Happy 10th anniversary to the Pew Research Center. Over the last 10 years, we have tackled some of the biggest questions America faces, including questions on topics like the American political landscape, millennials, the impact of the internet, and many more.
Here’s a quick recap.
"A key theme in these survey findings is that many people see acquiring information as a highly social process in which trusted helpers matter,” Lee Rainie, Director of the Pew Research Center’s Internet Project and a main author of the report said. “One of the main resources that people tap when they have questions is the networks of expertise. Even some of the most self-sufficient information consumers in our sample find that libraries and librarians can be part of their networks when they have problems to solve or decisions to make."
— PBS Newshour: Turns out the most engaged library users also biggest tech users
Our latest report takes a quick but informative look at why Americans use social media:
Two-thirds of online adults (66%) use social media platforms such as Facebook, Twitter, MySpace or LinkedIn. These internet users say that connections with family members and friends (both new and old) are a primary consideration in their adoption of social media tools. Roughly two thirds of social media users say that staying in touch with current friends and family members is a major reason they use these sites, while half say that connecting with old friends they’ve lost touch with is a major reason behind their use of these technologies.
Other factors play a much smaller role—14% of users say that connecting around a shared hobby or interest is a major reason they use social media, and 9% say that making new friends is equally important. Reading comments by public figures and finding potential romantic partners are cited as major factors by just 5% and 3% of social media users, respectively.
"One of the most interesting things about this [digital] environment to me is that no one has yet come up with a playbook. Everybody’s trying to experiment in interesting ways; everybody’s trying to understand what the new media ecology looks like and how it can serve them. It’s a hard world to figure out."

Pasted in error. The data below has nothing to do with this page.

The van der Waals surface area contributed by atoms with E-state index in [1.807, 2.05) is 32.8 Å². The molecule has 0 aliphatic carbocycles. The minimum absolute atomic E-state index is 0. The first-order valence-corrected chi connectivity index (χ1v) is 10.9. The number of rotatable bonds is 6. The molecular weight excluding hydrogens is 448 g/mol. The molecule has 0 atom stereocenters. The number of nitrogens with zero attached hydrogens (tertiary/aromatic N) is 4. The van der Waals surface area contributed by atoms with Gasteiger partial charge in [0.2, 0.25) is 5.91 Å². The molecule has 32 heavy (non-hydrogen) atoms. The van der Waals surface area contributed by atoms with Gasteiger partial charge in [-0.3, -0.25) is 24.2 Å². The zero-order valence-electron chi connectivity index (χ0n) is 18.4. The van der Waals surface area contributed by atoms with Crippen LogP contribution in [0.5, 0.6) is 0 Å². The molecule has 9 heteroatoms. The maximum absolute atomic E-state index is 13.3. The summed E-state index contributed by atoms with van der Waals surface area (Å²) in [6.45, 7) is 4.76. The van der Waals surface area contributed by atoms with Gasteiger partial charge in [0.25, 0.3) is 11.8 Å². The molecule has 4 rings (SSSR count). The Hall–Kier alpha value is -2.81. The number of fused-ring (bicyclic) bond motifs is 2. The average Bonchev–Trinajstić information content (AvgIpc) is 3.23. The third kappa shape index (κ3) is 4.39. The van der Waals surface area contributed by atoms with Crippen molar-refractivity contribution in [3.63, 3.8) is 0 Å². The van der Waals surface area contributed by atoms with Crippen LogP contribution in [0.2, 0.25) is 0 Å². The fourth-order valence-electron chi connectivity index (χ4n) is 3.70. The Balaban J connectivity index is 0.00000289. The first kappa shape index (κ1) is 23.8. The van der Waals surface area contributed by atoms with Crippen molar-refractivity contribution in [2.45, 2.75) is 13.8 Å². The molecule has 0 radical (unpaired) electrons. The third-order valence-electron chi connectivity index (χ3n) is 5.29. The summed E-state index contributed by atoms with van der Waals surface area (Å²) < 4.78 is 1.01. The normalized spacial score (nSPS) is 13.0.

—Lee Rainie, Director of the Pew Internet Project, quoted in What do Americans want from their libraries? Here’s our chance to find out
For years researchers at the Pew Internet & American Life Project have been tracking changes in our information ecosystem. Now they’ll be looking at the habits and expectations of library users—and nonusers. [next libraries]
How to participate in our new study:
There are two ways to get involved in the Pew Internet Project’s research on American libraries.
- For the first phase of the study, which will begin in the next few months, Rainie will need to identify people who use ebook readers and tablets in libraries. Participants will be asked about their reading habits, how they use their ereaders with library materials, and what the experience is like for them. If you know of ebook-reading patrons who would be willing to participate, contact Rainie at lrainie [at] pewinternet [dot] org.
- For the second phase of the study, which will happen in mid- to late 2012, the Pew Internet Project will be surveying both librarians and community members about library services. Rainie wants to hear from a diverse set of librarians about services they’re now offering, services they’re contemplating, and services they may be seeing less demand for. If you’re a librarian who would like to participate, contact Rainie at lrainie [at] pewinternet [dot] org.
The Project for Excellence in Journalism (a fellow Pew Research project) and The Economist Group have collaborated on the most comprehensive and detailed analysis to date of tablet users and how they get news on their tablets: To what extent are people using their tablets for news rather than other activities? Are they getting more news now than before they had their tablets?
How have mobile devices changed your news consumption habits?
The multi-phase study of nearly 1,200 tablet users and nearly 900 tablet news users offers unprecedented findings on many questions, and will be available on www.journalism.org on Tuesday, October 25.